These remarks will apply with equal force to all the processes by which views of external objects can be obtained; but they have more especial reference to those highly sensitive ones, the Daguerreotype, the Talbotype, and the Collodion processes.
It has already been stated that a single achromatic lens, producing a large image, should be employed for motionless objects, where time is not of consequence. For a building, a statue, or the like, it is not of much consequence whether one minute or ten may be consumed in the operation of obtaining its impression. With the human figure and animals the case is very different: the utmost concentration of the solar radiations is therefore required to insure rapidity of action. This is effected by the double combination of lenses, which are usually mounted and adjusted as shown in the above figure, 77. In fig. 78, the mounting of the single lens arrangement is shown.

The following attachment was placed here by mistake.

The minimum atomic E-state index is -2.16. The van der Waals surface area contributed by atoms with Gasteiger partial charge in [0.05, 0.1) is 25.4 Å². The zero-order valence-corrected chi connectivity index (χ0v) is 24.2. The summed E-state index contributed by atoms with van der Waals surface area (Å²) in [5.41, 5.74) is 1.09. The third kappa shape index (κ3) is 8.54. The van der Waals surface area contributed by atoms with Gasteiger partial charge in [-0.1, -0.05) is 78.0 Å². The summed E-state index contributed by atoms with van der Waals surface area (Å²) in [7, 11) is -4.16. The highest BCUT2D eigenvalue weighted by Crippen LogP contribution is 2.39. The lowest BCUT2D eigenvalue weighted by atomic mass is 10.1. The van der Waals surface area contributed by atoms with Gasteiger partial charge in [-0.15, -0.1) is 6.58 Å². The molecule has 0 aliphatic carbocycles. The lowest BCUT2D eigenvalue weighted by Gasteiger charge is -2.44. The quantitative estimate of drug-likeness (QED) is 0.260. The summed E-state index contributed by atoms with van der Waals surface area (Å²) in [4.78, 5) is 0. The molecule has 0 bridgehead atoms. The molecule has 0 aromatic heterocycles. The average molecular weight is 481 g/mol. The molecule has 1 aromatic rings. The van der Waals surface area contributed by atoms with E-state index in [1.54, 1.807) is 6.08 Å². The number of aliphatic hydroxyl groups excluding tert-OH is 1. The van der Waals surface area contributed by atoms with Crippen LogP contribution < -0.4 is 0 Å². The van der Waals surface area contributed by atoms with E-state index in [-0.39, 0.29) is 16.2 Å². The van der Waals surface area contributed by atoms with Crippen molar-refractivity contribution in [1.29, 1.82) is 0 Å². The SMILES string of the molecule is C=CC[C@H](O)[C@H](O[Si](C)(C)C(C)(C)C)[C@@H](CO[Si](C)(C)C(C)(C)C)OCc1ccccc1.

It is often of the utmost importance, to obtain definition of the objects, that all extraneous rays should be cut off; this is effected by means of a diaphragm of stops, which can be obtained to fit any lens. With this adjustment any sized aperture can be obtained.